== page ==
Today started at 4am when my tent was shaken furiously by assistant team manager Justin Birchall. “Get up, the truck’s in trouble, we’re going to RV with it.” One of the curiosities of spending life with a team of ex-military personnel is their reliance on acronyms in place of normal speech. Birchall might be forgiven, except that he’s a civvie volunteer.
Kenzo chose to show their autumn/winter 2014 collection in the former Crédit Lyonnais headquarters. Symbolic, maybe, because menswear right now symbolises money in the bank for many a multi-billion fashion conglomerate. China is the motivating factor, where menswear sales make up approximately 55% of a luxury goods market set to become the world’s biggest (as compared to 40% on average worldwide). Hence the fact that the winter menswear shows seem bigger, more extravagant and more confident than usual. There’s buoyancy amongst the boys.
Watching the menswear shows online – as I have been doing over these opening four days of the autumn/winter 2014 Paris collections – is very different to observing them in flesh and fabric.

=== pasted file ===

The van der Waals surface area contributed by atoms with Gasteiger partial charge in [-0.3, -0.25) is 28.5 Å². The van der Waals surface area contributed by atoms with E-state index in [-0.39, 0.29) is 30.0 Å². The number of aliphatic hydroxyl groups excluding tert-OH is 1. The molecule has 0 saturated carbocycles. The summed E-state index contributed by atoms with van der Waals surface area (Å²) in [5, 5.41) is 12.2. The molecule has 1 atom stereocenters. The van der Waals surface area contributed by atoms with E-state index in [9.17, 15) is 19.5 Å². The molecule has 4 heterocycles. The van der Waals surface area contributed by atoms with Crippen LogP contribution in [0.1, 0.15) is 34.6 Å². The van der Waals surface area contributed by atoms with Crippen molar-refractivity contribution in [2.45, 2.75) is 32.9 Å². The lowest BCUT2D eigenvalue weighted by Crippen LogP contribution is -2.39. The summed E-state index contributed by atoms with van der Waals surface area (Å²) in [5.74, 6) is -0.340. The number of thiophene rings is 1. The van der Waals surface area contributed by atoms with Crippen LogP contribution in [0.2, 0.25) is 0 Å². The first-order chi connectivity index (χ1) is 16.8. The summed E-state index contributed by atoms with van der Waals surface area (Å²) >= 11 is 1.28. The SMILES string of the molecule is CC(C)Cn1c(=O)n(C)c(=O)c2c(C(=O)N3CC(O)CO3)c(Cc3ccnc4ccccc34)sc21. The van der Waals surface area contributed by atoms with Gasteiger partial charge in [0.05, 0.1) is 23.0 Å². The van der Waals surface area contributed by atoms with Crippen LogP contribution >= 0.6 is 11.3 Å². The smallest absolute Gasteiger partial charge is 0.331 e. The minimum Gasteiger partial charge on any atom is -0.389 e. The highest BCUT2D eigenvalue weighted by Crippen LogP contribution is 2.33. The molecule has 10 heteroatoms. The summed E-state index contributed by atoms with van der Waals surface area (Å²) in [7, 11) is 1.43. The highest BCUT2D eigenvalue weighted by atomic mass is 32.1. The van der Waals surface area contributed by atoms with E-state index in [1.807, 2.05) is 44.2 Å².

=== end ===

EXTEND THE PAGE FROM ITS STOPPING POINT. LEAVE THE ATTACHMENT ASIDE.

By the time you read this it’ll be January 17th, which is the date Captain Scott, along with his companions Bowers, Oates, Wilson and Evans reached the South Pole.
Christmas Day marked two months on the ice. Here’s a snapshot into the first 62 days of the Scott Expedition.
Welcome to part three of the ‘Ismena treatment catch up’. I arrive at the Royal Marsden with a smile on my face ready for round three of chemotherapy.
When you’ve spent time with the Race2Recovery team, it becomes easy to forget that the team was inspired by a desire to rehabilitate seriously injured servicemen. Barney Gillespie ceases to be Barney the amputee and becomes Barney the genial Irishman. For me, they’re no longer defined by their injuries, but that isn’t to belittle the impact it continues to have on their lives.
So here we are, part two of the Treatment Rollercoaster update blog.I’m sorry I didn’t keep you all updated as it went along but it took all my energy to keep upbeat and stoic about everything that was happening.
While the Race2Recovery truck does battle with the dunes, it’s worth sparing a thought for the support crew. For them, life on the Dakar isn’t nearly as glamorous as it sounds. For almost three weeks, they must survive a nomadic existence, moving from bivouac to bivouac across vast distances. It’s not just the competitors for whom the Dakar is a test of endurance.
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